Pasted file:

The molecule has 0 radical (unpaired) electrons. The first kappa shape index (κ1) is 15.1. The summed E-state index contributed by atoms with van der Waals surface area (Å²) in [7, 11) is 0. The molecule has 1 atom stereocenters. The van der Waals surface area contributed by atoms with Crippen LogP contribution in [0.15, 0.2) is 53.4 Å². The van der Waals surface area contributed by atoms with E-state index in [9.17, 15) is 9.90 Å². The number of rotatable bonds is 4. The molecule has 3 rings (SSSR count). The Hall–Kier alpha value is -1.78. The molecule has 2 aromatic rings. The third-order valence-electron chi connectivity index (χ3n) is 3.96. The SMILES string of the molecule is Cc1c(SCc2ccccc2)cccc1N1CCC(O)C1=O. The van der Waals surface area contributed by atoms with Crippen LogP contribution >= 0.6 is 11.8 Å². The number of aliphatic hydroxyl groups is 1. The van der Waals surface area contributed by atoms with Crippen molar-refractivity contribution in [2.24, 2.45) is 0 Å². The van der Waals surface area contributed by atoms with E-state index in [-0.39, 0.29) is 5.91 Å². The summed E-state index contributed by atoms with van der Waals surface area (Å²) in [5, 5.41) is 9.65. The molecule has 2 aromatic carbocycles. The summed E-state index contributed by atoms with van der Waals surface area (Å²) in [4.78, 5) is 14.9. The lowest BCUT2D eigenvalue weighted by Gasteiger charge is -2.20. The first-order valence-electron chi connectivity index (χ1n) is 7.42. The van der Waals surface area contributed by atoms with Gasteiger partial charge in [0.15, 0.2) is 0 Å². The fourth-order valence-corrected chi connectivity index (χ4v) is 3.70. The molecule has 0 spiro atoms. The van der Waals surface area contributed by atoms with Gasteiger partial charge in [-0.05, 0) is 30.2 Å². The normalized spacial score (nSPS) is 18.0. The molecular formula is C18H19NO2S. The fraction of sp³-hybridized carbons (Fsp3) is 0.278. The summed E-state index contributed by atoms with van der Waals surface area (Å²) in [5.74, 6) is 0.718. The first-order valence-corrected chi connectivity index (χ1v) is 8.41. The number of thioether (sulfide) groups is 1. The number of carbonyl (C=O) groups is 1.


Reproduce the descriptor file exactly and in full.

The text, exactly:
The molecule has 0 radical (unpaired) electrons. The first kappa shape index (κ1) is 15.1. The summed E-state index contributed by atoms with van der Waals surface area (Å²) in [7, 11) is 0. The molecule has 1 atom stereocenters. The van der Waals surface area contributed by atoms with Crippen LogP contribution in [0.15, 0.2) is 53.4 Å². The van der Waals surface area contributed by atoms with E-state index in [9.17, 15) is 9.90 Å². The number of rotatable bonds is 4. The molecule has 3 rings (SSSR count). The Hall–Kier alpha value is -1.78. The molecule has 2 aromatic rings. The third-order valence-electron chi connectivity index (χ3n) is 3.96. The SMILES string of the molecule is Cc1c(SCc2ccccc2)cccc1N1CCC(O)C1=O. The van der Waals surface area contributed by atoms with Crippen LogP contribution >= 0.6 is 11.8 Å². The number of aliphatic hydroxyl groups is 1. The van der Waals surface area contributed by atoms with Crippen molar-refractivity contribution in [2.24, 2.45) is 0 Å². The van der Waals surface area contributed by atoms with E-state index in [-0.39, 0.29) is 5.91 Å². The summed E-state index contributed by atoms with van der Waals surface area (Å²) in [5, 5.41) is 9.65. The molecule has 2 aromatic carbocycles. The summed E-state index contributed by atoms with van der Waals surface area (Å²) in [4.78, 5) is 14.9. The lowest BCUT2D eigenvalue weighted by Gasteiger charge is -2.20. The first-order valence-electron chi connectivity index (χ1n) is 7.42. The van der Waals surface area contributed by atoms with Gasteiger partial charge in [0.15, 0.2) is 0 Å². The fourth-order valence-corrected chi connectivity index (χ4v) is 3.70. The molecule has 0 spiro atoms. The van der Waals surface area contributed by atoms with Gasteiger partial charge in [-0.05, 0) is 30.2 Å². The normalized spacial score (nSPS) is 18.0. The molecular formula is C18H19NO2S. The fraction of sp³-hybridized carbons (Fsp3) is 0.278. The summed E-state index contributed by atoms with van der Waals surface area (Å²) in [5.74, 6) is 0.718. The first-order valence-corrected chi connectivity index (χ1v) is 8.41. The number of thioether (sulfide) groups is 1. The number of carbonyl (C=O) groups is 1.